Hmmm, this post has kind of wandered off track, so I will stop and smell the roses for a while.....

Monday, February 22, 2010

I Guess I Just Ain't Good Enough

Reading around this week, I came across a thing called the 9/12 Project, the brainchild of Fox News' Glenn Beck. Not being the kind of person to see something by a person whose politics I find abhorrent in the extreme and not want to interact at some level, I decided to look a little deeper at the 9 Principles and 12 Values that give the organisation its name. According to the project web site, if you agree with 7 of the principles then you have something in common with Beck and his ilk. Let's address these one by one.
  • America is Good
Being something of a nit picker, my first thought is "good for who?", is America good for the Palestinians living in camps being radicalised by an American backed Israel? Is America good for the poor of its own nation who can't afford health insurance, while health insurance companies lobby openly to have its own customer base dwindled to only those with enough money to pay ridiculous premiums? Is America good for the manufacturing jobs that have been shipped overseas in order to maximise shareholder dividends? Countries are of course value neutral, there is no such thing as a bad country or a good country - unless of course racism is your thing and anyone brown and wearing a turban is bad by default. America is just a country, no more special and no more chosen than any other country. I guess then I fail to have something in common with Glenn Beck, because America is just America and not a moral proposition.
  • I believe in God and He is the center of my life
Admittedly this is, already, starting to feel like an AA meeting, but we'll continue. Again I have to ask a question of this statement, whose God is Beck talking about? Is he talking about the Christian God, or the Mormon God? And let's face it, only the theologically illiterate would consider Mormonism's deity to be anything like the traditional monotheistic faiths, the differences have been shown quite clearly elsewhere. Until someone can tell me which God, unless of course this is a nebulous concept like in Freemasonary, then I guess I can't approve of this statement - not looking good is it?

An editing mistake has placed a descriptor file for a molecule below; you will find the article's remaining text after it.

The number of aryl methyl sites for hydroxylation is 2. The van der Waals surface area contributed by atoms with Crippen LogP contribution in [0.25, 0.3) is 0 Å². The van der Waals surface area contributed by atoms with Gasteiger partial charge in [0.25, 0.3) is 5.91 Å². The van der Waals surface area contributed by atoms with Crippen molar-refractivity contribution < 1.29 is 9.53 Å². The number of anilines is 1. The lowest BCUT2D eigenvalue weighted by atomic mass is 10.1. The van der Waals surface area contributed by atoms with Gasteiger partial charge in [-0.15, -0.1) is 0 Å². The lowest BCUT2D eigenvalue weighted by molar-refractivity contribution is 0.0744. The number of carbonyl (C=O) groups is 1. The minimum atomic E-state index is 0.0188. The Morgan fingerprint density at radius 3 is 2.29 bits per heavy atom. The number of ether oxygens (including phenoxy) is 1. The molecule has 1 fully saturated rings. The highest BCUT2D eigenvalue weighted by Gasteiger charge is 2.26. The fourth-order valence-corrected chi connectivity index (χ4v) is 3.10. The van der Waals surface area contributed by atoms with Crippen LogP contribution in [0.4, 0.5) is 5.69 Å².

• I must always try to be a more honest person than I was yesterday
Sure, not a problem, striving to be a better person is something I agree with whole-heartedly.
  • The family is sacred. My spouse and I are the ultimate authority, not government
Not sure quiet how this one works, given that God is the center of life for people who can sign up to this project. How can human beings be the ultimate authority when God is the center of life? That simply doesn't work.
  • If you break the law you pay the penalty. Justice is blind and no one is above it.
Absolutely agree, without justice society falls apart. But who enforces that justice? If it is the populace then mob rule becomes the norm, I guess when it comes to law and order, the government is the ultimate authority rather than myself and Mrs Velky Al?
  • I have a right to life, liberty and pursuit of happiness, but there is no guarantee of equal results.
Yes of course, with the caveat that the right to life brings with it the responsibility to live well, to liberty the responsibility to champion freedom for others, to happiness the responsibility of gratitude for all that you have.